CHEEKTOWAGA, N.Y. -- Tammy Parucki's dog, Purple, was a part of her family for almost 15 years. The dog had to be put to sleep over the summer.
"She got very weak, so I knew at that point I had to make the decision to put her down, and it was very difficult," Parucki said. "She was like one of my children."
Tammy and her two sons quickly realized they needed another pet in the home, and they wanted another miniature pinscher, the same breed as Purple. However, finding one at a local shelter or store proved difficult.
"So I started looking online," Parucki explained.
She discovered the website classyminiaturepinscher.com, which looked reputable, with pictures of all the dogs for sale, long descriptions, testimonials and contact information. The owner talked to Tammy via email and by phone.
"I thought, wow, he's getting personal," Tammy recalled. "And that's a great thing."
It turns out, it was all part of an elaborate scam to steal money from Tammy.
After wiring $950 to the seller, the shipping company demanded another $1,500 for two special crates. The seller convinced Tammy it was fine. In reality, the Better Business Bureau says the seller and transport company were working together.
In the end, Tammy got scammed out of $2,500.50, including the costs for two puppies, two special crates and fees.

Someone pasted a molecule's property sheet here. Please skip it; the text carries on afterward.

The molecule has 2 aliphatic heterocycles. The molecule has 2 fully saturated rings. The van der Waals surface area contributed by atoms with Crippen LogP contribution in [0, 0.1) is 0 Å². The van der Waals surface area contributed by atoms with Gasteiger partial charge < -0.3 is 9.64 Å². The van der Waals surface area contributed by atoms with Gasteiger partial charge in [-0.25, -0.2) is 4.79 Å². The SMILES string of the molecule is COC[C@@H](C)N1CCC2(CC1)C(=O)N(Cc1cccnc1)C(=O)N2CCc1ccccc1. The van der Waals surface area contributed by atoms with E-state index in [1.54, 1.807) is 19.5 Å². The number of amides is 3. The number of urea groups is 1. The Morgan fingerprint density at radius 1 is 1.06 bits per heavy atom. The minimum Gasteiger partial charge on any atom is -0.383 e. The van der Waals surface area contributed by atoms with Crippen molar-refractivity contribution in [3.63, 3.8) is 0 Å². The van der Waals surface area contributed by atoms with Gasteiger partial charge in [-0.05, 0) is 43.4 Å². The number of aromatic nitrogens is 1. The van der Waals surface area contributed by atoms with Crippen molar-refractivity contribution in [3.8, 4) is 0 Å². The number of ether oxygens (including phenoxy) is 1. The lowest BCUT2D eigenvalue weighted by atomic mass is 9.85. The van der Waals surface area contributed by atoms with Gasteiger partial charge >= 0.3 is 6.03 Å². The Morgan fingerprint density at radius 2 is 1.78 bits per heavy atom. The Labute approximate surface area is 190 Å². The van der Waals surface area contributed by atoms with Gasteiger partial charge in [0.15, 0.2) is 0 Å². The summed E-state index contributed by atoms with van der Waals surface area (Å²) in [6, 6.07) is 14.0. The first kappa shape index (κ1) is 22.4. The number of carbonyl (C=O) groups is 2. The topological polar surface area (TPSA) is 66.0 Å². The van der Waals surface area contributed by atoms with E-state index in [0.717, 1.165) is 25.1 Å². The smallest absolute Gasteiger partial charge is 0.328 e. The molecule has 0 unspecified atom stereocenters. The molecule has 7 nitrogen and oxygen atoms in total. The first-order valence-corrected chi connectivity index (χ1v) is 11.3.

Even though she never received the pets, the seller refused to refund the money.
2 On Your Side reached out to both "companies", but neither responded, and they shut down their websites.
"These scammers are becoming a lot more elaborate in what they're doing," said Melanie McGovern, spokesperson for the Better Business Bureau of Upstate New York.
The seller recently put an identical website back online with a slightly different URL. It's still trying to sell the same fake miniature pinschers.
The website for the transport company, which was called Easy Animal Relocators, now automatically sends visitors to a site trying to sell cats. It's also been reported as a scam, working much the same way as the miniature pinscher site.
The BBB recently put out a national report focused on these types of pet scams. It found the FTC has collected more than 37,000 complaints with issues involving pets. The agency estimates less than 10% of victims of this type of fraud actually report it. The BBB ScamTracker has around 1,000 reports of this type of pet fraud.
"The biggest red flag on our end is the alternate payment method," McGovern said of Tammy's case. The seller insisted she pay using Western Union. McGovern said reputable sellers will accept checks or credit/debit cards.
McGovern said to also be on the lookout for misspellings on the websites and in emails. That's a sign of a questionable company.
The BBB report includes many other tips on how to avoid becoming a victim.
You can also check the website PetScams.com, which keeps track of websites built by scammers. The list grows by the day.
McGovern gave Tammy a lot of credit for sharing her story and raising awareness for others. She also praised Tammy for alerting the BBB, police and even the FBI's Internet Crime Complaint Center.
Since we first interviewed Tammy, she and her two boys picked out a new puppy, another miniature pinscher. Their house once again feels like home, although they'll never forget their beloved Purple.
"I'm still grieving over my dog that I put to sleep, but do I want to provide love to another dog? Absolutely," Tammy said. "I do want to do that, yes."